Latent class analysis of ARDS subphenotypes: a secondary analysis of the statins for acutely injured lungs from sepsis (SAILS) study
Using latent class analysis (LCA), we have consistently identified two distinct subphenotypes in four randomized controlled trial cohorts of ARDS. One subphenotype has hyper-inflammatory characteristics and is associated with worse clinical outcomes. Further, within three negative clinical trials, we observed differential treatment response by subphenotype to randomly assigned interventions. The main purpose of this study was to identify ARDS subphenotypes in a contemporary NHLBI Network trial of infection-associated ARDS (SAILS) using LCA and to test for differential treatment response to rosuvastatin therapy in the subphenotypes.
LCA models were constructed using a combination of biomarker and clinical data at baseline in the SAILS study (n = 745). LCA modeling was then repeated using an expanded set of clinical class-defining variables. Subphenotypes were tested for differential treatment response to rosuvastatin.
The two-class LCA model best fit the population. Forty percent of the patients were classified as the “hyper-inflammatory” subphenotype. Including additional clinical variables in the LCA models did not identify new classes. Mortality at day 60 and day 90 was higher in the hyper-inflammatory subphenotype. No differences in outcome were observed between hyper-inflammatory patients randomized to rosuvastatin therapy versus placebo.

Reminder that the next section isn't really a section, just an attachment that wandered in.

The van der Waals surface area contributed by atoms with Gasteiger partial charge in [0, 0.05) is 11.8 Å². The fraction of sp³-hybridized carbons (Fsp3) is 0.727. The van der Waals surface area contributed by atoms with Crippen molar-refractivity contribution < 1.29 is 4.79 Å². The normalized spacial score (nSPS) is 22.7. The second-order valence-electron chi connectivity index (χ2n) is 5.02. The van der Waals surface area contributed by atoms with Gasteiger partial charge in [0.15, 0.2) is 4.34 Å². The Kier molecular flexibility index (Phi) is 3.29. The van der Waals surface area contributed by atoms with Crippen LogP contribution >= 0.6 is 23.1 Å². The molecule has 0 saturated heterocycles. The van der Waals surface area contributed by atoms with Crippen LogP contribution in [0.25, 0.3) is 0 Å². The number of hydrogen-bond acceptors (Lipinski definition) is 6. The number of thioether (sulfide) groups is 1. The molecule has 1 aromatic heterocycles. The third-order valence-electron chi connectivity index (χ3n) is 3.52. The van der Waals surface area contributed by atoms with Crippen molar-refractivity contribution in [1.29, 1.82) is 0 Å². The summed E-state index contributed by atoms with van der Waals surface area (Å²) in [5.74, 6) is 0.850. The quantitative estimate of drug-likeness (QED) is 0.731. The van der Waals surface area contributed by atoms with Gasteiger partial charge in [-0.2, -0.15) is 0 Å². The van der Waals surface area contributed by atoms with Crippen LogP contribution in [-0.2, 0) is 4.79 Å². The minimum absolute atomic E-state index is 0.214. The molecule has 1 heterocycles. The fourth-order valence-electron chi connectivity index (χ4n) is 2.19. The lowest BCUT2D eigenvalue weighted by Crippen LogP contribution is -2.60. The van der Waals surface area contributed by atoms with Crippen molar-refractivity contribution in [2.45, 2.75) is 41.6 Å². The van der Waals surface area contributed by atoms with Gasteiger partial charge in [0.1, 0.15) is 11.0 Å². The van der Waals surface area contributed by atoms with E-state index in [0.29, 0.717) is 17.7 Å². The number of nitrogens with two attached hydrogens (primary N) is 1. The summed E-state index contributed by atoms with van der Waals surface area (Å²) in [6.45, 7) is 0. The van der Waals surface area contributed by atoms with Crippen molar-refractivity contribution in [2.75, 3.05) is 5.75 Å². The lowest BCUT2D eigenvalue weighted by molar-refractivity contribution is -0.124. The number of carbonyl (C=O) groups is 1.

LCA using a two-subphenotype model best described the SAILS population. The subphenotypes have features consistent with those previously reported in four other cohorts. Addition of new class-defining variables in the LCA model did not yield additional subphenotypes. No treatment effect was observed with rosuvastatin. These findings further validate the presence of two subphenotypes and demonstrate their utility for patient stratification in ARDS.
KeywordsARDS Subphenotypes Latent class analysis Statins
HL131621, HL133390, HL140026 (CSC), 2T32GM008440-21 (PS); SAILS was supported by a grant from the National Heart, Lung, and Blood Institute, National Institutes of Health (HHSN268200 536165C-536179C), and the Investigator-Sponsored Study Program of AstraZeneca.
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